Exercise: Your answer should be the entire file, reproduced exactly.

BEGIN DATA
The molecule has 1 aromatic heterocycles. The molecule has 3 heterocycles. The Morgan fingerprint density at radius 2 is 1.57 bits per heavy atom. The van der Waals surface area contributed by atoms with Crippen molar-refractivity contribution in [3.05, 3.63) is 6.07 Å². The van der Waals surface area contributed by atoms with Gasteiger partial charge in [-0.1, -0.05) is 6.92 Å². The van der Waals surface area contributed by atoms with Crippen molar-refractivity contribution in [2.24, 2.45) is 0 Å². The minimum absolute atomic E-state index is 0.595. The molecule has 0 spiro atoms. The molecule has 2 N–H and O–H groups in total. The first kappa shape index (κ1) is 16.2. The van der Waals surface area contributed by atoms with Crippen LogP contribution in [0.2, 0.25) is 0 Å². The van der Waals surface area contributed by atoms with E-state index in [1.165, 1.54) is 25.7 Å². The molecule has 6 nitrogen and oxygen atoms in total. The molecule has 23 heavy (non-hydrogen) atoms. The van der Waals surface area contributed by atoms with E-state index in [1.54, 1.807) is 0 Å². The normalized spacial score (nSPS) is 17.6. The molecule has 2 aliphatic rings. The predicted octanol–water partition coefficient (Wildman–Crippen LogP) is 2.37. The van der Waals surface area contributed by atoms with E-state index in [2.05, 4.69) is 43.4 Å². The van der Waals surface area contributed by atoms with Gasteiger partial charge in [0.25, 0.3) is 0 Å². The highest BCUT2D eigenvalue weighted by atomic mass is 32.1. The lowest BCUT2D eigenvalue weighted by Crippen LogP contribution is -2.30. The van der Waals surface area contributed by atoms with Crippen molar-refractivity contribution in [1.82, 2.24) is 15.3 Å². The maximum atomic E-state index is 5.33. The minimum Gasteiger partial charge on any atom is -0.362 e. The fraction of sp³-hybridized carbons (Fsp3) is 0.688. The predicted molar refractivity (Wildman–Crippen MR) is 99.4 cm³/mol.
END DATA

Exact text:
The molecule has 1 aromatic heterocycles. The molecule has 3 heterocycles. The Morgan fingerprint density at radius 2 is 1.57 bits per heavy atom. The van der Waals surface area contributed by atoms with Crippen molar-refractivity contribution in [3.05, 3.63) is 6.07 Å². The van der Waals surface area contributed by atoms with Gasteiger partial charge in [-0.1, -0.05) is 6.92 Å². The van der Waals surface area contributed by atoms with Crippen molar-refractivity contribution in [2.24, 2.45) is 0 Å². The minimum absolute atomic E-state index is 0.595. The molecule has 0 spiro atoms. The molecule has 2 N–H and O–H groups in total. The first kappa shape index (κ1) is 16.2. The van der Waals surface area contributed by atoms with Crippen LogP contribution in [0.2, 0.25) is 0 Å². The van der Waals surface area contributed by atoms with E-state index in [1.165, 1.54) is 25.7 Å². The molecule has 6 nitrogen and oxygen atoms in total. The molecule has 23 heavy (non-hydrogen) atoms. The van der Waals surface area contributed by atoms with E-state index in [1.54, 1.807) is 0 Å². The normalized spacial score (nSPS) is 17.6. The molecule has 2 aliphatic rings. The predicted octanol–water partition coefficient (Wildman–Crippen LogP) is 2.37. The van der Waals surface area contributed by atoms with E-state index in [2.05, 4.69) is 43.4 Å². The van der Waals surface area contributed by atoms with Gasteiger partial charge in [0.25, 0.3) is 0 Å². The highest BCUT2D eigenvalue weighted by atomic mass is 32.1. The lowest BCUT2D eigenvalue weighted by Crippen LogP contribution is -2.30. The van der Waals surface area contributed by atoms with Crippen molar-refractivity contribution in [1.82, 2.24) is 15.3 Å². The maximum atomic E-state index is 5.33. The minimum Gasteiger partial charge on any atom is -0.362 e. The fraction of sp³-hybridized carbons (Fsp3) is 0.688. The predicted molar refractivity (Wildman–Crippen MR) is 99.4 cm³/mol.